I’ve flown with the US many times this past year and I was never asked to show proof that I was diabetic. I brought a medical note from my endo just in case, but was never asked to show it. I carried my syringes, insulin, meter, etc in my purse and was never asked to prove what it was. When I put my purse through the metal detector, I took out my diabetes supplies to be scanned separately and I’ve never been asked for them to be confiscated.
I would second the suggestion to bring a few snacks (pre packaged) on the plane because I was in an instance when we had delays for over 6 hours and I had to go and purchase at the terminal. But, there have been issues lately in the news about sometimes being delays for take off and landing and them not allowing the passengers off the plane. So, be prepared. (They will not allow drinks, that I’m aware of- except if you use Pavlos’s idea to inform them that you’re diabetic. My diet soda and regular soda were confiscated at security check point)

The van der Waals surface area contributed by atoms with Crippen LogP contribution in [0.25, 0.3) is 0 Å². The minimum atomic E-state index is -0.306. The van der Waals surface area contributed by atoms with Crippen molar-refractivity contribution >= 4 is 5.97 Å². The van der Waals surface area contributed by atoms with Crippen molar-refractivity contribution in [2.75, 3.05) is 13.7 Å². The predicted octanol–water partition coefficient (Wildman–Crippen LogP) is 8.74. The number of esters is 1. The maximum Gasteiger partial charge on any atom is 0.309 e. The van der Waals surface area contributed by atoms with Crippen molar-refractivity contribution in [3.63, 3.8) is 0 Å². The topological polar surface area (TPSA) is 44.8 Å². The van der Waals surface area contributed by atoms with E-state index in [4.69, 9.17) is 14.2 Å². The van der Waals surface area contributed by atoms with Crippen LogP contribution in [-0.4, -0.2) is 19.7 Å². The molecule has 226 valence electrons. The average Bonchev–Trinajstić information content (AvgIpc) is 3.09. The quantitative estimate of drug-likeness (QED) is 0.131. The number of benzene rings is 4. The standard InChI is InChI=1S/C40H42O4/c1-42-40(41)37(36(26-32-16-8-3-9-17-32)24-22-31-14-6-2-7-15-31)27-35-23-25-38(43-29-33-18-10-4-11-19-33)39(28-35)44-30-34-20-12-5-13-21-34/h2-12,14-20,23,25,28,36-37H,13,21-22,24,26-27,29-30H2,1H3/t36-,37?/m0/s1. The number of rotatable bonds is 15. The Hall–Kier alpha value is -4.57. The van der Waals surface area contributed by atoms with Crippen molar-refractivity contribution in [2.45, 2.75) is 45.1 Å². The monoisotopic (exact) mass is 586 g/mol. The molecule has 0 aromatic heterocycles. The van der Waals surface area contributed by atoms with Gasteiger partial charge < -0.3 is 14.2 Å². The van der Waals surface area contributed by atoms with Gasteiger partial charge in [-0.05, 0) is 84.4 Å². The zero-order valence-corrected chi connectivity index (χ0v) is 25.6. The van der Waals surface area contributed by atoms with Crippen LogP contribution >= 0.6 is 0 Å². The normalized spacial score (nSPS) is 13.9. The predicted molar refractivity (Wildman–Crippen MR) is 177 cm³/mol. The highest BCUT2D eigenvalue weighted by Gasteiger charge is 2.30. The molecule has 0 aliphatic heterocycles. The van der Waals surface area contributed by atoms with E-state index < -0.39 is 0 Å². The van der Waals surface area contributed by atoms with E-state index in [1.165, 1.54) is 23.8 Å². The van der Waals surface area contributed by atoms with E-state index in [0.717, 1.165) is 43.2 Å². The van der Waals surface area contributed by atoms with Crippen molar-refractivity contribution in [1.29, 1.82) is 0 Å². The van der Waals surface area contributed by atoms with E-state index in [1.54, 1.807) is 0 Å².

When I was on the pump, they didn’t ask questions. The security guard just wanted to be shown what it was and where it was hooked up to my body and that was that.
There is a separate metal detector in the security that people with medical devices go through (at most airports) and it tends to be much quicker than the general security anyway. If you’re in that security line, they don’t usually give a lot of hassle to special needs because they are expecting it.
When on the plane, my BG tended to go high. Stay hydrated and keep checking your BG while in flight. Also, you may notice your knees and joints aching for a little while after the flight. Diabetics tend to water retain, so you may feel a little “out of sorts” for a day or two after the flight.
Good luck and safe travels!